How Nurses are Making a Difference in Public Health

Registered nurses (RNs) make up the largest component of hospital staff, are the primary providers of hospital patient care, and deliver most of the nation’s long-term care, according to the American Association of Colleges of Nursing. As front-line clinicians, nurses are ideal advisers to policymakers because they observe the opportunities and challenges faced by patients and providers daily, if not hourly. This is evidenced by the significant contributions made by notable health care providers who have successfully transitioned from the bedside to the policy side. Below are three of the many inspiring RNs who have applied their unique clinical insight and advocacy experience to help shape public health policy through government, education and public service.

  1. S. Rep. Eddie Bernice Johnson, D-Texas, MPA, BSN, RN

Professional profile: Johnson served as a regional director for the U.S. Department of Health, Education and Welfare under President Carter and held the position of chief psychiatric nurse at the VA Hospital in Dallas. As the first nurse elected to the Texas state legislature, Johnson was also the first African American and the first female ranking member on the House Committee on Science, Space and Technology.

Influence on public health policy: Through her work on several congressional committees and subcommittees, Johnson supports science, technology, engineering and math (STEM) education and helps creates policy related to environmental concerns such as water conservation, pollution control, infrastructure and hazardous waste cleanup. She co-authored legislation to improve psychiatric treatment nationwide — provisions of which were included in the 21st Century Cures Act that was signed into law in December 2016. Her efforts extend beyond U.S. borders with A World of Women for World Peace conference, which focuses on international human rights and equality for women.

  1. Nancy Ridenour, PhD, APRN, BC, FAAN

Professional profile: Ridenour is a health policy educator who has held senior academic roles at the University of New Mexico College of Nursing, the Illinois State University College of Nursing, and the Texas Tech University Health Sciences Center School of Nursing. She was recently named the next dean of the Goldfarb School of Nursing and president of Barnes-Jewish College.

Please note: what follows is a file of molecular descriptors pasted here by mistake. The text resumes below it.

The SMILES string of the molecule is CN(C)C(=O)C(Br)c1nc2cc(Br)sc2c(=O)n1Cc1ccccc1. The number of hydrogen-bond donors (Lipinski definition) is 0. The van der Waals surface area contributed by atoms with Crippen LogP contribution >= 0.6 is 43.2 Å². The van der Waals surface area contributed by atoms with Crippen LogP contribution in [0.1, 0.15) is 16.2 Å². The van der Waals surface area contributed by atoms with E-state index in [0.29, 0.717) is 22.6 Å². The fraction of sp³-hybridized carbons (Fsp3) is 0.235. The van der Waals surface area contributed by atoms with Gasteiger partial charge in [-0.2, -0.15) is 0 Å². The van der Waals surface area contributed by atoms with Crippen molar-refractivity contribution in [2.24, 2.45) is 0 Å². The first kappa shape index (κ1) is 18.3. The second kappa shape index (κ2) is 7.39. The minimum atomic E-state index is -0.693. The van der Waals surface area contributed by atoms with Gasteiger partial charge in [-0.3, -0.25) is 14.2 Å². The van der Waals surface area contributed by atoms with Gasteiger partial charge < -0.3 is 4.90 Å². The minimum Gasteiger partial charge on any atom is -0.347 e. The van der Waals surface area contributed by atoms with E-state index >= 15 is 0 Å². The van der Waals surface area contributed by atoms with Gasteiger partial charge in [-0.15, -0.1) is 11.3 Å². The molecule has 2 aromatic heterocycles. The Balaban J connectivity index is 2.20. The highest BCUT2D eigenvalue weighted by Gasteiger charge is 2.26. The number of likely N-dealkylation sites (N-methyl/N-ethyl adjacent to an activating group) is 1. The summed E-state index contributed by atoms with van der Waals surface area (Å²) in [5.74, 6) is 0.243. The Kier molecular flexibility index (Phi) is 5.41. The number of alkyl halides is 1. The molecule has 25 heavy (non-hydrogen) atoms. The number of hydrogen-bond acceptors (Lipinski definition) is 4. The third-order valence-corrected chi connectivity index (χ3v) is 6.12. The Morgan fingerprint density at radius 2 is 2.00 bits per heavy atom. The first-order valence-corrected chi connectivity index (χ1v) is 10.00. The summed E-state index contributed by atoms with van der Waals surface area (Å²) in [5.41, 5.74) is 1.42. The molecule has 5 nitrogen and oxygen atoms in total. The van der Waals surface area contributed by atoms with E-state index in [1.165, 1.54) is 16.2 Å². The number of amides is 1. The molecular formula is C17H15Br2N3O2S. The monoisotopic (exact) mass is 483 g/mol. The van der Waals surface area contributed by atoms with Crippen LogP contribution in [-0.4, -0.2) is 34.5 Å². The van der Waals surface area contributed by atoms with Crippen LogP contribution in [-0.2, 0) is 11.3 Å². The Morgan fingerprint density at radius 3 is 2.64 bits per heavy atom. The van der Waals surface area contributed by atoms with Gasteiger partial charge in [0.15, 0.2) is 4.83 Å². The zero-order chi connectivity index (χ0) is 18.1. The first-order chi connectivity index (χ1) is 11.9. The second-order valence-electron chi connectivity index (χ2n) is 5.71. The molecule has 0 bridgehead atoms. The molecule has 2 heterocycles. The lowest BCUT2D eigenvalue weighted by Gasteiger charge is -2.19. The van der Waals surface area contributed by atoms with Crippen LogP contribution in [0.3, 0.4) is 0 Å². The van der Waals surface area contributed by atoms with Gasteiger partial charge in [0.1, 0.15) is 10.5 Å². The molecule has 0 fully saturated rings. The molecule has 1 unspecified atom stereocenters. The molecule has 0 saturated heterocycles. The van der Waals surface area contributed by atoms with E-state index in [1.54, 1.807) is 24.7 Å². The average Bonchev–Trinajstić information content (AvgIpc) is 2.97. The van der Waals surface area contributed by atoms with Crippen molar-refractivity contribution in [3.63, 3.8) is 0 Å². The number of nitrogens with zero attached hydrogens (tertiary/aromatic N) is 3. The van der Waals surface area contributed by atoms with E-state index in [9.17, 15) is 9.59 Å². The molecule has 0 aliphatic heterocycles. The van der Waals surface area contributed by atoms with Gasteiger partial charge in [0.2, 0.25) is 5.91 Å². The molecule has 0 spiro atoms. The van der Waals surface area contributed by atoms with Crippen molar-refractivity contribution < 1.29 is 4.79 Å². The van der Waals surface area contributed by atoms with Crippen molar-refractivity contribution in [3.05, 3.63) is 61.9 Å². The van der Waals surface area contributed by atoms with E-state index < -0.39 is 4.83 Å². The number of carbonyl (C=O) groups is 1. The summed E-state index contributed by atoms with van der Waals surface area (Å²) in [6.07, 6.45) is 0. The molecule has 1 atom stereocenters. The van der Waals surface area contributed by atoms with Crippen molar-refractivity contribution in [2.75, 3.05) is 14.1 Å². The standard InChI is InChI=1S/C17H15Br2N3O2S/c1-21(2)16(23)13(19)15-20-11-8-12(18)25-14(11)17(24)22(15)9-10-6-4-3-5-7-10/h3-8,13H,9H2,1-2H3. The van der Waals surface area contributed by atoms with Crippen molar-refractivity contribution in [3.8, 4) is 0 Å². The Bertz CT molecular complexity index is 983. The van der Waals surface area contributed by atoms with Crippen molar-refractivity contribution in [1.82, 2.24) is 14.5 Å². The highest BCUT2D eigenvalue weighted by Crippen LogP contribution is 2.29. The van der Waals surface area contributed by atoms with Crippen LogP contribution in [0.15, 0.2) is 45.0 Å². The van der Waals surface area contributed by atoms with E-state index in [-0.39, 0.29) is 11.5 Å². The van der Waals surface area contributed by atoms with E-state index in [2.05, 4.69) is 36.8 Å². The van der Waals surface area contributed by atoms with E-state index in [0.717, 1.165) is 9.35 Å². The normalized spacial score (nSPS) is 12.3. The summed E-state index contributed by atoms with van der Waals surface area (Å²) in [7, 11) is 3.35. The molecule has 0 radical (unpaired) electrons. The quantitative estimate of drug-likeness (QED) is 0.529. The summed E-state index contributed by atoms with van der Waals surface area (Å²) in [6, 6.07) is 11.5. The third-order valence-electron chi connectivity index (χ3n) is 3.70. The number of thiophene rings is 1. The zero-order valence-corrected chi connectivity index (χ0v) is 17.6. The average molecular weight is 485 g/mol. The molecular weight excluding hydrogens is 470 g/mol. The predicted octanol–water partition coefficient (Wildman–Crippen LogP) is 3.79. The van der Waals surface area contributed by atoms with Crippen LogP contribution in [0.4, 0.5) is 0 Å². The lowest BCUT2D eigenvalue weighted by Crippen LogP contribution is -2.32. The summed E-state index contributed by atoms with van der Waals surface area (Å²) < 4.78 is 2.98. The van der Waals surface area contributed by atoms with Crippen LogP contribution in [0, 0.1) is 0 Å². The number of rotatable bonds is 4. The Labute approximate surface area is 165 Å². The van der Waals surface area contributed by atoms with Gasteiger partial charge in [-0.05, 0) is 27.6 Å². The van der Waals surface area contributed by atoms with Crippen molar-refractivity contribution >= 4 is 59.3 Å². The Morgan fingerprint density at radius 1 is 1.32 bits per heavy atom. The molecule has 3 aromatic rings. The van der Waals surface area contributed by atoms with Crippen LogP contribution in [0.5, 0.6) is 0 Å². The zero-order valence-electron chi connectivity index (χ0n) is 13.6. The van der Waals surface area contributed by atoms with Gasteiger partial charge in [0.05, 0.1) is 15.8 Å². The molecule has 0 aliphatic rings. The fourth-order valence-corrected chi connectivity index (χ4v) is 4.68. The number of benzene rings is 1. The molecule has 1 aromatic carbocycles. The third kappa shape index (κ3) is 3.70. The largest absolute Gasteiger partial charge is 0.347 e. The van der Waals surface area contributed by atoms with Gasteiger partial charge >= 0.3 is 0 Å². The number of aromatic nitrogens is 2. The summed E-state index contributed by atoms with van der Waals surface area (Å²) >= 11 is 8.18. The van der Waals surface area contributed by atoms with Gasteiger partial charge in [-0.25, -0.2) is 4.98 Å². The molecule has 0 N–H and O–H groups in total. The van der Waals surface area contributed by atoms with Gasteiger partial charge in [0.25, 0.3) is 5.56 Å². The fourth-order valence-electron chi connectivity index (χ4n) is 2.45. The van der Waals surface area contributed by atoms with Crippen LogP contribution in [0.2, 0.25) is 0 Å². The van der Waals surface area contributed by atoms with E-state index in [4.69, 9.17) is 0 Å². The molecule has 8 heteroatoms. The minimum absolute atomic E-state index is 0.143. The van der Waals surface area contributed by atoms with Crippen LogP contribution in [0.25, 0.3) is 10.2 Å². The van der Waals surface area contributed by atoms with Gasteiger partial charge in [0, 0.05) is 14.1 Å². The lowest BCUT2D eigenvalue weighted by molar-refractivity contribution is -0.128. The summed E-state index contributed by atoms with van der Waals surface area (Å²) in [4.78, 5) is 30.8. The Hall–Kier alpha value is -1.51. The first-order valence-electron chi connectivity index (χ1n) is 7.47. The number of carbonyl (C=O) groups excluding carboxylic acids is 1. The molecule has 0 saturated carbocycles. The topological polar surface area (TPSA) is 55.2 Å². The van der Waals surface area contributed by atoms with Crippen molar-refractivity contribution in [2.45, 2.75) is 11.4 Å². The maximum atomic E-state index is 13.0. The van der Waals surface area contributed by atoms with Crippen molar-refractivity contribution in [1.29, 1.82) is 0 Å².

Influence on public health policy: Ridenour’s legislative history centers on advocating for nurses — informing laws that would increase access and funding for primary care and nurse education, as well as scope-of-practice provisions enabling nurses to treat patients to the full extent of their training and education. While at Illinois State University, Ridenour worked with the Illinois congressional delegation, Sen. Dick Durbin and the U.S. Secretary of Labor to funnel laid-off workers and students with nonscience bachelor’s degrees into federally funded career transition nursing programs.

  1. Rear Admiral Susan Orsega, MSN, RN, FNP-BC, FAANP, FAAN

Professional profile: As chief nurse officer, Rear Admiral Orsega leads the Commissioned Corps of the U.S. Public Health Service Nurse Professional Affairs, the same organization where she got her start as a part of the Junior Commissioned Student Externship Program. After her role in the 2015 response to Ebola, the application of Liberia’s first human vaccine trial and the operational management of Sierra Leone’s first Ebola ZMapp trial, Orsega is currently working on several humanitarian health missions on a response deployment team.

Influence on public health policy: Recognized by the U.S. Department of Health and Human Services, and appointed by the former U.S. Surgeon General Vivek Murthy, Orsega advises health-related committees that affect nurse officers in the military. Orsega is a senior program management officer at the National Institute of Allergy and Infectious Diseases at the National Institutes of Health where she oversees the operations of international nurse research partnerships with foreign governments.

These nurses made an impact on health policy on a national scale by exploring ways to advocate for their patients through the implementation of public health policy. On issues ranging from nurse-to-patient ratios, geographic barriers and social determinants of health, dedicated nursing professionals are uniquely poised to influence policy for the benefits of patients, families and the community at large.